Speech Recognition Editing ??

What is it and why do I care anyway? Speech Recognition Editing the activity in which a Medical Language Specialist (MLS) reviews and corrects medical documents that have been dictated then converted by automatic speech recognition software to text. The medical transcription industry needs MTs with this particular knowledge to work with speech recognition. If there are not enough people trained to do Speech Recognition Editing, the industry is going to end up letting it go without an editor. This is going create a lot of mistakes in the transcribed medical reports, something that the medical profession cannot have.  Most doctors require no less than 98% accuracy from their MTs which is another reason the industry needs qualified Speech Recognition Editors.
Speech recognition is a great addition to your resume and is a skill that will help you remain competitive and stay employed in spite of economic changes and technological advances in healthcare documentation.

What is HIPAA ?

In 1996, the Health Insurance Portability and Accountability Act or the HIPAA was endorsed by the U.S. Congress. The HIPAA Privacy Rule, also called the Standards for Privacy of Individually Identifiable Health Information, provided the first nationally-recognizable regulations for the use/disclosure of an individual's health information. Essentially, the Privacy Rule defines how covered entities use individually-identifiable health information or the PHI (Personal Health Information). 'Covered entities' is a term often used in HIPAA-compliant guidelines. This definition of a covered entity is specified by [45 CFR § 160.102] of the Privacy Rule. A covered entity can be a:

  • Health plan

  • Healthcare clearinghouse

  • Healthcare provider

  • Overview of the Privacy Rule
  • Gives patients control over the use of their health information

  • Defines boundaries for the use/disclosure of health records by covered entities

  • Establishes national-level standards that healthcare providers must comply with

  • Helps to limit the use of PHI and minimizes chances of its inappropriate disclosure

  • Strictly investigates compliance-related issues and holds violators accountable with civil or criminal penalties for violating the privacy of an individual's PHI

  • Supports the cause of disclosing PHI without individual consent for individual healthcare needs, public benefit and national interests.

  •  HIPAA realizes that there is a critical need to balance the steps taken for the protection of an individual's health information along with provision of proper healthcare faculties. The Privacy Rule strives hard to regulate the sharing of PHI without making it a deterrent for accessing healthcare facilities. Thus, the Privacy Rule does permit disclosures, under special circumstances, wherein individual authorization is not needed by public healthcare authorities.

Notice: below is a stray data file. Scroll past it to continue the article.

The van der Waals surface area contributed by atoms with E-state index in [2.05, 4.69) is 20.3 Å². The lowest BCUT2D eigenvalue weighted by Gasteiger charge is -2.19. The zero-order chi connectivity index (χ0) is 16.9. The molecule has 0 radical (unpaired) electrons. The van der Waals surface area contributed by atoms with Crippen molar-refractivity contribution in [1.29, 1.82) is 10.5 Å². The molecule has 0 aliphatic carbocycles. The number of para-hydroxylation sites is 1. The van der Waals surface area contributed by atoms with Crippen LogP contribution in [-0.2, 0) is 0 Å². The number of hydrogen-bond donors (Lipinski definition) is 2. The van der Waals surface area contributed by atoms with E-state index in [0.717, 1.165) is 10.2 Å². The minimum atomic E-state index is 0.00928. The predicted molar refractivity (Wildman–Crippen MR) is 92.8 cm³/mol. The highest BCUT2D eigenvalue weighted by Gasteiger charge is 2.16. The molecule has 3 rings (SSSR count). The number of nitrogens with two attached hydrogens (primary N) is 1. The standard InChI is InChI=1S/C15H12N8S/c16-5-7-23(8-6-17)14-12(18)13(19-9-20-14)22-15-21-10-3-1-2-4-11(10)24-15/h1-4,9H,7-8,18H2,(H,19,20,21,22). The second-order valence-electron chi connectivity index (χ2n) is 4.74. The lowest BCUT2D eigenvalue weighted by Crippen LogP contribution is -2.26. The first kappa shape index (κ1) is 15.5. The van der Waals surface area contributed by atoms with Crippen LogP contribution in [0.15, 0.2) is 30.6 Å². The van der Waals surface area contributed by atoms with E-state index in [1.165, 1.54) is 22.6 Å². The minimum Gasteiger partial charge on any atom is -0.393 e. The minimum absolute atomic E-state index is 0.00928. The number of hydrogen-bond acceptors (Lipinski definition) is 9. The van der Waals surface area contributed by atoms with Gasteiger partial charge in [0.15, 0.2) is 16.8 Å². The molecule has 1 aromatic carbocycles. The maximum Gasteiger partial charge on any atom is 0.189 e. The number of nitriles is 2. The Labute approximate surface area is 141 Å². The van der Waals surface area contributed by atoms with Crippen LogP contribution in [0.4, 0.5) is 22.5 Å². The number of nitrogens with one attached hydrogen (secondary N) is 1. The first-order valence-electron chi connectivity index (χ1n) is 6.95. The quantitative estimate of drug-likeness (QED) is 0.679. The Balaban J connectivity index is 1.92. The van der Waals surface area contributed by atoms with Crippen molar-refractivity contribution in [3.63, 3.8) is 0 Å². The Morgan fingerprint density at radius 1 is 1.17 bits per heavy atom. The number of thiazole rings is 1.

Doctors or Data Entry Clerks?

    Upon visiting this year’s American Health Information Management Association (AHIMA) conference in Salt Lake City, Utah I am bewildered at the path our country is taking in the name of “improving” healthcare. Do we really want/need our physicians entering data in a computer? Is this what we believe “quality” healthcare is?
    If so, let me get this straight…what we are saying is after four years of undergraduate schooling and four years of medical school, with three to eight years of internships and residency (depending on the area of specialty); so in total, after spending between 11 and 16 years of training, what we want our highly trained (and highly compensated) physicians doing is spending 40 to 60% of their time entering data in a computer.
    Are we nuts?
    Where is the American Medical Association? Where are the physicians themselves? Where is the leadership of our healthcare system? Don’t they understand that paying physicians hundreds of thousands of dollars to be data entry clerks is not sustainable?
    I am astonished, with the number of smart people we have in this country, that this has gotten this far.
    What is even more astonishing is the business case some technology companies are using (and some healthcare leaders are buying) that says, “you can justify spending millions of dollars on their technology by transferring the data entry responsibility from today’s medical language specialists, medical billers, medical coders, medical scribes and other allied health professionals and place this responsibility on the shoulders of the physicians, nurses and other care providers.”
    This makes all the sense in the world…let’s get a physician earning $150 per hour to do the job that one of these other allied health professionals can do for $20 – $40 per hour – all the while there is a well known shortage of doctors and nurses and our population is aging and requiring more and more services.
    Someone please help me understand how this is improving the efficiency of our healthcare system?  Even at a 7.5:1 ratio ($150/$20) asking a physician to spend as little as 36 minutes per day entering data is a money losing and thereby inefficient proposition.
    Like most other highly trained and highly compensated individuals, physicians should have access to quality data/information to assist them in delivering their services – we should not require them to be entering the data. In fact, we should be mandating that they don’t!
    This would be the same as asking the CEO of Macy’s or Walmart to spend 40-60% of his or her time behind the cash register or asking the CEO of Exxon/Mobil to spend 40-60% of his or her time pumping gas or asking Tom Brady to work the concession stand at half-time of the game. Ridiculous!!